Here's my summary of the key news overnight in 90 seconds at 9 am, including news the US Federal Reserve said it was prepared to act to boost flagging growth in the world's largest economy, but held back from actually pulling the trigger.
Most economists had expected the Fed to hold off on announcing a third round of quantitative easing known as QE III until September 13, but the lack of concrete action was disconcerting for markets expecting something more definite after months of weak jobs data and signs the US economy was losing momentum. Here's the full Federal Reserve statement after the two day meeting of its Federal Open Markets Committee.
The Dow closed down 0.2% and the yield on the 10 year Treasury bond rose to 1.52% from 1.47%.
Market attention now swings to the European Central Bank's monetary policy decision later tonight, where it is expected to make some sort of announcement about buying Italian and Spanish bonds to ease stress in Euro-zone financial markets. See more here at Reuters.
The Fed's inaction came after a fresh round of factory output data showing the activity contracting or slowing in synchronised fashion around the world. The Purchasing Manager Indices (PMI) released for July are watched closely as an early indicator of economic activity, given they include detail on factory orders, export orders, investment intentions and employment intentions.
US manufacturing activity as measured by the Institute of Supply Management index unexpectedly contracted in July for the second month running. See more here at Bloomberg.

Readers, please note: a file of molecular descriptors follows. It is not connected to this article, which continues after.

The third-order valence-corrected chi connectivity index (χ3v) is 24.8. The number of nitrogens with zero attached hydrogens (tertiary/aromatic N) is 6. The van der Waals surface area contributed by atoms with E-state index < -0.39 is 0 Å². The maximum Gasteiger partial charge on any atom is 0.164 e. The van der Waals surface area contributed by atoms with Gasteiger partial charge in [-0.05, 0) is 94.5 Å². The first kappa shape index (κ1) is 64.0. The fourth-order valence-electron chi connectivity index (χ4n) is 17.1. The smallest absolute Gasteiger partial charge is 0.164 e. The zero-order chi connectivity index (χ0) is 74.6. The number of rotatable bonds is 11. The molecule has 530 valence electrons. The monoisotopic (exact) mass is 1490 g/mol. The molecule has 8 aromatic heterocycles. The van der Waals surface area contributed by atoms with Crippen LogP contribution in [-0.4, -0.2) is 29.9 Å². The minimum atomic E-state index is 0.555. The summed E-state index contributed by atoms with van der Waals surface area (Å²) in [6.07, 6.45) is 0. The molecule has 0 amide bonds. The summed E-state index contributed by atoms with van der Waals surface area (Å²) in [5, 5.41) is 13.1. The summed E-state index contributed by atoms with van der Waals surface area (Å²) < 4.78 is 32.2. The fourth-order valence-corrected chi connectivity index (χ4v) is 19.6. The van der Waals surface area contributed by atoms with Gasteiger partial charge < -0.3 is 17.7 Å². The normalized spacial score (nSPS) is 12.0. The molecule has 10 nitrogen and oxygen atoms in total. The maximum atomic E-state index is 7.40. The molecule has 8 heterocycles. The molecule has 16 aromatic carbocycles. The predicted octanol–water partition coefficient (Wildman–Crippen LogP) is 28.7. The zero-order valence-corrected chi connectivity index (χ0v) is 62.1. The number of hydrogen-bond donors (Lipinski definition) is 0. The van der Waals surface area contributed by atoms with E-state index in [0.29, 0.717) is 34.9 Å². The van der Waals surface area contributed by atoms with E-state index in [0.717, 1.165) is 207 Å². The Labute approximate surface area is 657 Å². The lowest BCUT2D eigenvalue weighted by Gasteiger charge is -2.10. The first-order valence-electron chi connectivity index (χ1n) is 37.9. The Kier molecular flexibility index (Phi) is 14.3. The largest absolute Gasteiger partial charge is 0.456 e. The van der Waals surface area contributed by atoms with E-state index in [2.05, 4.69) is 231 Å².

UK manufacturing shank the most in 3 years in July as export orders slumped. See more here at Bloomberg.
Chinese manufacturing was close to contracting in July as the PMI there unexpectedly fell to its weakest level in 9 months of 50.1 in July from 50.2 in June. Anything above 50 indicates expansion, while below 50 indicates contraction. See more here at Bloomberg.
Meanwhile, Euro-zone industrial output slumped for the 11th straight month, including in Germany and France, which had been the strongest parts of the Euro-zone. See more here at Reuters.
Despite the signs of a synchronised global slowdown and the Dow's slight fall, the New Zealand dollar was solid around 80.8 USc and near record highs vs the euro of 66.1 euro cents.
It was helped by good news from the fortnightly auction of milk powder on Fonterra's online auction platform Globaldairytrade. Prices rose 3.5% for the first time in two months. News of the worst drought in 50 years in America and the subseqent spike in dairy cattle feed prices there is thought to be a factor. See the Globaldairytrade results here and BNZ's currencies report on our site here.
(Updated with more detail, video)